Development of your baby’s thinking (cognitive development)
Your baby is a natural-born scientist full of curiosity about the world they live in and the people around them. Many of the things we take for granted had to be learned and understood when we ourselves were little babies.
Many of the really classic games that we play with babies are perfectly tuned to help their brain development, in particular the development of thinking (sometimes called cognitive development). The clever thing about babies and their parents is that they naturally seem to play the games that help babies’ brains to develop.
Babies grow to love tickling songs, where they have to wait for the song to finish and learn that they get a big smile and a tickle at the end. You will probably remember Round and Round the Garden and This Little Piggy Went to Market from your own childhood – they are fun songs and perfect if your baby is in a playful alert mood. If you sing the song to your baby a lot they will begin to anticipate the tickle and giggle before you get to the end!
Your baby will love anything with an element of surprise or anticipation, like moving your finger in a circle on your child’s palm for Round and Round the Garden, followed by walking your fingers up their arm and a tickle. Or This Little Piggy Song, where you pinch your baby’s toes. Your baby learns a pattern of events that helps to develop their memory skills.
This Little Piggy
This little piggy went to market
This little piggy stayed at home
This little piggy had roast beef and this little piggy had none
And this little piggy went wee-wee-wee-wee-wee all the way home
Round and Round the Garden
Round and round the garden, like a teddy bear
One step, two step and tickly under there
Hiding games and object permanence
Hiding toys under cups and scarves for your baby helps them to discover that objects and people still exist even when they cannot see them. This ability that develops from four months is called the development of ‘object permanence’. Babies become very interested when they can see an object, then it is hidden by a scarf or cup, and then you remove the obstruction so that it reappears.
Peek-a-boo’s a lovely game because a baby is so fascinated and in love with the human face, especially Mum and Dad’s faces! Babies find it very exciting to see a face disappear and then reappear. It also introduces the idea that someone that you love can be there and then not there and then they come back. This understanding is a reassuring knowledge, which can help with separation anxiety when you might have to say goodbye to your baby for periods of time.
Cause and effect games
As babies become able to sit up independently and grasp objects (between four and six months) they love to use their increasing coordination to bang things. It doesn’t need to be a tambourine, it can be a wooden spoon with a pot or a pan. As well as helping to develop their gross motor skills and grasping skills, babies learn about cause and effect in this way.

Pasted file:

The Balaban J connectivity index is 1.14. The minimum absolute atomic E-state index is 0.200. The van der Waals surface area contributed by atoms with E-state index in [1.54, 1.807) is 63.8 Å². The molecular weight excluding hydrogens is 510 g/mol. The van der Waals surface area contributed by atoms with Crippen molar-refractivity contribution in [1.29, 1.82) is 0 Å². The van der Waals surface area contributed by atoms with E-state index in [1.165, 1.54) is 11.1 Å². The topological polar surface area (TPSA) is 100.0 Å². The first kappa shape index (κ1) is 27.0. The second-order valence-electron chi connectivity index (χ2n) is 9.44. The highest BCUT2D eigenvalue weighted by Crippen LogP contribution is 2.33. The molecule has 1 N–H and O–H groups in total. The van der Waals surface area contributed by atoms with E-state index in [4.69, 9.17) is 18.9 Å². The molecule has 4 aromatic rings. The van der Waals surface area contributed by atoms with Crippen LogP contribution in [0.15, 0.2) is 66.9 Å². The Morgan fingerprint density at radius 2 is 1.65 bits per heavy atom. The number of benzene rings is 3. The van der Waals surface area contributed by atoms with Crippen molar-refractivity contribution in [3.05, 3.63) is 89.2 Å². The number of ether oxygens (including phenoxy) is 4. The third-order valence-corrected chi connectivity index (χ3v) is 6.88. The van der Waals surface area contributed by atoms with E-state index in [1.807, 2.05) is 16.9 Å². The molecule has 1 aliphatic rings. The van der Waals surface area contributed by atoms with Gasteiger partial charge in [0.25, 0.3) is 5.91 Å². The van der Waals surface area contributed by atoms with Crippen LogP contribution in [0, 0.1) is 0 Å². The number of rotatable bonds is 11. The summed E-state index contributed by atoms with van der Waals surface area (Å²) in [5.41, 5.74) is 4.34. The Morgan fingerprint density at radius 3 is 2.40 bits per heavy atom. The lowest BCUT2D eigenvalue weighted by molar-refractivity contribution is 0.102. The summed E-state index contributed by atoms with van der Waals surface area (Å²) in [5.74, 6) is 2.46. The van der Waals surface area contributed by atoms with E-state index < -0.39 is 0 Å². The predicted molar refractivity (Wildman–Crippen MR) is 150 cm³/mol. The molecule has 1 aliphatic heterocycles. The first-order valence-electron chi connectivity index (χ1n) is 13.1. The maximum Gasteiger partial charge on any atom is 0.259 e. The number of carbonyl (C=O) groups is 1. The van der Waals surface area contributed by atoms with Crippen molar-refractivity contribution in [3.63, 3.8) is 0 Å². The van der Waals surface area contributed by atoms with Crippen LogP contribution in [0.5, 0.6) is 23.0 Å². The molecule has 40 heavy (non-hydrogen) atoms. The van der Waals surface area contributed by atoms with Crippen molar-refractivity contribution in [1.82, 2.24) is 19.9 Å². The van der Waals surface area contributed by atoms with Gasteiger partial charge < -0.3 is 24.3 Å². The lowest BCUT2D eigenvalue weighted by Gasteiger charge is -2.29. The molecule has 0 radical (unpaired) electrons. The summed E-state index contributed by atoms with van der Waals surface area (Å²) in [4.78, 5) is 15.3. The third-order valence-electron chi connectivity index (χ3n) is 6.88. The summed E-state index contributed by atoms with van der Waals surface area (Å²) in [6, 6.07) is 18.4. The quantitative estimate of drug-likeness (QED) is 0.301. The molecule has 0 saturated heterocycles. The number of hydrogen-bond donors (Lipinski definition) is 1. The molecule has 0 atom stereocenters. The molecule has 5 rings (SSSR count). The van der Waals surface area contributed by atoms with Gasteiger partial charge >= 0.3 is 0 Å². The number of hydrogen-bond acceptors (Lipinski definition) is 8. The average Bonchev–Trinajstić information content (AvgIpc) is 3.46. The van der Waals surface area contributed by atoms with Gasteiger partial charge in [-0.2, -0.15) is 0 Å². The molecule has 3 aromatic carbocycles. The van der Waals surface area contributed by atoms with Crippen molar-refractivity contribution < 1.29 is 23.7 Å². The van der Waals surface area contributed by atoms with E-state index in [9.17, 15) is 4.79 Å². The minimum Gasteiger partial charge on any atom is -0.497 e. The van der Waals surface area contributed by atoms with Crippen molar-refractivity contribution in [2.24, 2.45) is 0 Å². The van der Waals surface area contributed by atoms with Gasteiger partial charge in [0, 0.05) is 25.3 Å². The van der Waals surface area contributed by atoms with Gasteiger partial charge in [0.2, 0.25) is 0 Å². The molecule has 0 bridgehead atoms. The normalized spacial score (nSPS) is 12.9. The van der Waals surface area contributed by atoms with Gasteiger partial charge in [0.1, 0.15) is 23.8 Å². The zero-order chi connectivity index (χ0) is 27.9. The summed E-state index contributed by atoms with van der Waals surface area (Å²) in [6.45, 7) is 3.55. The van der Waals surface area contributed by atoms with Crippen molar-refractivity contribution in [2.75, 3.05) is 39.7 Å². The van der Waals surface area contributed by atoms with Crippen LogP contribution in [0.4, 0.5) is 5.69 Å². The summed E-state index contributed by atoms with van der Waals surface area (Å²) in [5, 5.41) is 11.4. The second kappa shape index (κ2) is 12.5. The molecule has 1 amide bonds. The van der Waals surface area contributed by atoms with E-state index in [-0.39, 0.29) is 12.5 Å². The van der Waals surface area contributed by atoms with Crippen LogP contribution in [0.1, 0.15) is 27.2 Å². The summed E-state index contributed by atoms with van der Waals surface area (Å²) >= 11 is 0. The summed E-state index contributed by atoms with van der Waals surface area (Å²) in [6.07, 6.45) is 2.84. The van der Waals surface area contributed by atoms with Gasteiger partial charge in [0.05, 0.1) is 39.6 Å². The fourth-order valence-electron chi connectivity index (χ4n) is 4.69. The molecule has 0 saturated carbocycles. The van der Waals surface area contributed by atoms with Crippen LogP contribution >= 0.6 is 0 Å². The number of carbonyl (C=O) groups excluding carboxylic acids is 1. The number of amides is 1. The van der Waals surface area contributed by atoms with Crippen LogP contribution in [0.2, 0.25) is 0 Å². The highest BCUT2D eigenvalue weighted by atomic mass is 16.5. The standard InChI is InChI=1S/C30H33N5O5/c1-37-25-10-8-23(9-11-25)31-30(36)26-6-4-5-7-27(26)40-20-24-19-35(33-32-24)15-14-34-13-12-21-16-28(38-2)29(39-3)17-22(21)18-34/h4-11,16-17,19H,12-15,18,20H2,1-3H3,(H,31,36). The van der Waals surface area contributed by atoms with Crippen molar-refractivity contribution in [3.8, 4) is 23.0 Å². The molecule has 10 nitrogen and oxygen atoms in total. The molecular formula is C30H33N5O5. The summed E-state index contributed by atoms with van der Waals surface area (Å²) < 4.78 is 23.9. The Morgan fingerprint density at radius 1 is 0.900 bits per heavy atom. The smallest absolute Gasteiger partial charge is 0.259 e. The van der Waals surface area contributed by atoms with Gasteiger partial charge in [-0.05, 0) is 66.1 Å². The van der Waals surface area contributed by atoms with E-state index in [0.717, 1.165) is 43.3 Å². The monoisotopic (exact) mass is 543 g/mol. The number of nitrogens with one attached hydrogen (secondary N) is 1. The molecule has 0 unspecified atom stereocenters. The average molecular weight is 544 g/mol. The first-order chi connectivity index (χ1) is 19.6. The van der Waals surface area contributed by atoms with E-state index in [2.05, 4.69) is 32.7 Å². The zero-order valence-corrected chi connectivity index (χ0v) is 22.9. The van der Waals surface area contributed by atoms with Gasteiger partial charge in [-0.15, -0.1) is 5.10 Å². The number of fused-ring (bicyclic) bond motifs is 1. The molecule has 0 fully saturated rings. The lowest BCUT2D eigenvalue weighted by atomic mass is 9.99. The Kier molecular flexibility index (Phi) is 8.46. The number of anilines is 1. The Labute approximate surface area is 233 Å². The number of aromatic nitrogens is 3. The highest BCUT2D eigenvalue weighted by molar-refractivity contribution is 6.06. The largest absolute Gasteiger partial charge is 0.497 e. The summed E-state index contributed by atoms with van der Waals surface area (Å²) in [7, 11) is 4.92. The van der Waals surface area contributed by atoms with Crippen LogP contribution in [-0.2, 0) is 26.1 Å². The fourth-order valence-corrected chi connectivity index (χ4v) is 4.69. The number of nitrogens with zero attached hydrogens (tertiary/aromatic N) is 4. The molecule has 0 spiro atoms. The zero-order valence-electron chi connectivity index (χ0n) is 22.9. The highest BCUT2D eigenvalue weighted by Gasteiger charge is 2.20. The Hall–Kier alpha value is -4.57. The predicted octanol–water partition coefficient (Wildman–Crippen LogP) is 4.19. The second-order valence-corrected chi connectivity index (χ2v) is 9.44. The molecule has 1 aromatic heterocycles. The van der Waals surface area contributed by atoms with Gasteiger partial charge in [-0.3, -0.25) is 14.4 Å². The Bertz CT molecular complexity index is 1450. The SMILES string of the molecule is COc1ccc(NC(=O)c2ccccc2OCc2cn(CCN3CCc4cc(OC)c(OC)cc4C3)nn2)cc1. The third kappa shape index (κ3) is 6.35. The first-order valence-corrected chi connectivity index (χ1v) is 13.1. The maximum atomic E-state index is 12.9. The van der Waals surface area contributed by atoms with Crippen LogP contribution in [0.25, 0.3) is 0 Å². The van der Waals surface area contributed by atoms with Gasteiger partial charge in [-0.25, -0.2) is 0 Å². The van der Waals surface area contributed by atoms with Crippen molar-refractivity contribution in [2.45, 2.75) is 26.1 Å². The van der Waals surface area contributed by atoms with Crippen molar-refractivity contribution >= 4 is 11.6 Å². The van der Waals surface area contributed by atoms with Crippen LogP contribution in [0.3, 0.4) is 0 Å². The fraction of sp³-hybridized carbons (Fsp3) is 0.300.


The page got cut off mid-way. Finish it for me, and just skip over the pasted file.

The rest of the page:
They will notice that when they hit a drum or a pan they hear a noise. In time they will know that the drumstick hitting the drum is what makes the noise. Although it is obvious to us, understanding of cause and effect is something that babies slowly learn over time.
Knocking down building blocks
Before older babies can build things, they actually like knocking things down. You can play some nice games with cereal boxes, where you just create a high tower and your baby will have a great time knocking it over again and again.
Babies love and need repetition to understand cause and effect. So while to onlookers the game may seem pointless and destructive, it is actually really important for babies from around six to nine months. As well as cause and effect, babies are learning that they have a kind of power to do things within their own environment.
Try not to be frustrated that they keep knocking down the lovely towers you build. It is very important to allow children to play this game because instinctively they know what it is that they need to learn and how to go about it.
We categorise the physical world in lots of different ways: by colour, shape, species, and size. Putting things into categories is a vital way for children to understand the world. Children have an innate desire and ability to categorise things even before they can speak and there are lots of games you can play to help them understand meaningful categories.
If you sort blocks into colour, shape or size with them they will begin to recognise the fact that the items are the same in some way. All these games are great fun and really help your baby to develop their memory, thinking and reasoning skills.
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Teaches colours, shapes & opposites